PART 5 OF A SERIES
Anyone who has ever downloaded free software has probably experienced the annoyance of discovering that the program came with a toolbar or some other program he or she didn't ask for.
Under Canada's Anti-Spam Legislation (CASL), software companies offering programs or apps in Canada will need to have the express consent of the user before such programs are installed. It applies to computers and computer devices – i.e. smartphones, tablets and wearable technology.
Section 8 of CASL deals with installing computer programs. It does not come into force until January 15, 2015.
After that date, software companies doing business in Canada will need to ensure that any program, app or add-on they provide to a user has that user's express consent.
CASL's provisions on computer programs are aimed at curbing spyware, malware and phishing, but it is so broadly written that it will likely affect many legitimate Canadian high-tech companies.
“The Section 8 prohibition does not only apply to programs that could be potentially malicious, but to any programs whatsoever,” according to the CASL guidebook Internet Law Essentials: Canada's Anti-Spam Law.
When seeking consent to install something, companies will need to clearly explain what the program is for and why consent is being requested.
There are provisions forbidding companies to change settings or preferences without consent. CASL also restricts the communication of one computer or device with another without the user's consent.
Certain pieces of software that are critical to the functioning of a program, such as cookies, java script and operating systems, are exempt, if there is a reasonable belief that the owner authorized them along with an associated program.
Software companies might have to have different opt-in provisions, depending on whether the software or app is being sold in Canada or the U.S., where the laws will differ. Developers outside Canada will be affected by the new law because it applies to any installation on a computer or device in Canada, regardless of its country of origin.
Where software and other high-tech companies could run afoul of CASL is when they use the permissions that customers granted to receive things like software updates to market other products.
Scott Michaels, executive vice-president of Atimi Software Inc., cites gaming software as an example.
When someone buys a console game to play online, he will need to create a user profile, and companies like Electronic Arts (Nasdaq:EA) or Microsoft (Nasdaq:MSFT) save the player profile information. This allows the company to maintain the progress of the player's game profile and send updates or notifications, either directly to the game console or by email.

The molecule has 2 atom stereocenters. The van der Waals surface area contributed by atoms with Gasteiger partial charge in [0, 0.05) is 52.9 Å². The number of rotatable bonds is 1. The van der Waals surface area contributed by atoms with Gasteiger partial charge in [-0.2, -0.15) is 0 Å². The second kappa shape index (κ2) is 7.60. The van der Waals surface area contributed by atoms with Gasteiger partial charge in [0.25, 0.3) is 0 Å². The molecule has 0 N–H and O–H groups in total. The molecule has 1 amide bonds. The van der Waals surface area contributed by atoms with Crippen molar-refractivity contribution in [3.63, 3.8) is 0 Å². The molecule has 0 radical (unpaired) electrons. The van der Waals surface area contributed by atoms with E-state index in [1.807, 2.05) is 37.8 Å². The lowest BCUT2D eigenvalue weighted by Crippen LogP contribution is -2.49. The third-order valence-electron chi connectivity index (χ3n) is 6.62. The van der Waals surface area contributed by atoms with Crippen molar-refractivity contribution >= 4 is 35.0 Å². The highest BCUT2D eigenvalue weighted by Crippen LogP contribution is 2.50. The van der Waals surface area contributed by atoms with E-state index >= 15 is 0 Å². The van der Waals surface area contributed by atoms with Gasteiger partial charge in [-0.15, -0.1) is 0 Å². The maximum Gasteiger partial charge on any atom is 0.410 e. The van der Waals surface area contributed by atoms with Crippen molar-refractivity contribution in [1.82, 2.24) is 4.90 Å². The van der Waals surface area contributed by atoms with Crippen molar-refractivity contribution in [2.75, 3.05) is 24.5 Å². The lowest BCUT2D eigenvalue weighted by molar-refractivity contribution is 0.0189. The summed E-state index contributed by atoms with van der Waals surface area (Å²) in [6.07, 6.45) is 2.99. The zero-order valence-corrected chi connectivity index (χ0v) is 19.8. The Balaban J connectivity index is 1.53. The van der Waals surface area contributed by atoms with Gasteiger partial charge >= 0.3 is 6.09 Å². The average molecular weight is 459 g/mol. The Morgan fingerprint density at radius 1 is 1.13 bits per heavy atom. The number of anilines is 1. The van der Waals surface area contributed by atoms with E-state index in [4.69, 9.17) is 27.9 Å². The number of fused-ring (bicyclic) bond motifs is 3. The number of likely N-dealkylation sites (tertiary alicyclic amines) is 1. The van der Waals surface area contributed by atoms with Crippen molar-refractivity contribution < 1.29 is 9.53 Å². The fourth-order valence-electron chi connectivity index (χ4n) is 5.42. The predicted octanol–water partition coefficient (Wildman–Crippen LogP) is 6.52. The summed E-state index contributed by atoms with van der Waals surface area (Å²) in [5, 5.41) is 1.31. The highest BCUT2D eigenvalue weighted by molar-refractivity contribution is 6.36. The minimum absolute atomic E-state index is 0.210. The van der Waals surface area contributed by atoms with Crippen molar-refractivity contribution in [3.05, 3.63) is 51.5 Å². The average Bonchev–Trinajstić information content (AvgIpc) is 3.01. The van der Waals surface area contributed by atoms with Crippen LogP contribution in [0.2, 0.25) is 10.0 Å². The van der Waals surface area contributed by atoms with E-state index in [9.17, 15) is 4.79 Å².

It's one thing if EA or Microsoft sends the player an option to buy the latest map for a game he already bought – Battlefield or Call of Duty, for example – but whether the company would also have the consent to send the player information about some other new game or product is unclear.
Michaels said some companies might be tempted to use a player's profile and contact information to push products to the user without express consent.
Another emerging area of high-tech that might need to stay on top of CASL is proximity marketing companies.
It's not clear how much of an impact CASL might have on proximity marketing, because in most cases it uses machine-to-machine communication, whereas CASL is directed at commercial electronic messages that are sent to an electronic address such as a phone number, email address or IP address.
One of the pioneers in proximity marketing was iSign Media Solutions Inc. (TSX-V:ISD). It uses a transmitter in a store to send notifications to a person's cellphone or smartphone.
For example, a customer might walk into a store and get a pop-up ad on his or her phone offering a coupon or advertising an in-store special. The recipient can either ignore it or click on the offer to download a coupon.
Recipients do not need to download an app or give prior consent to receive a “pull” notification. The person just needs to have his or her Bluetooth turned on.
Receiving an electronic message like that – without having given prior consent – on the surface would appear to violate CASL's fundamental principles.
But iSign CEO Alex Romanov said CASL captures only commercial electronic messages that are sent via some electronic address, not machine-to-machine transmissions via Bluetooth, iBeacon or near-field communication.
“We don't need a name, email, phone number or any private information to communicate with a mobile device,” Romanov said. “We don't use a personal electronic address.”
As proximity marketing develops, however, technologies may emerge that use personal electronic addresses, and in that case, CASL will apply.
While Canadian high-tech companies still have a few months to study CASL to see if it will affect their business, the CASL prohibitions against sending unsolicited emails and newsletters are now in effect.
For more information on the new CASL regulations, visit fightspam.gc.ca. To order your copy of Internet Law Essentials: Canada's Anti-Spam Law, visit stpub.com.
Read the other stories in this series: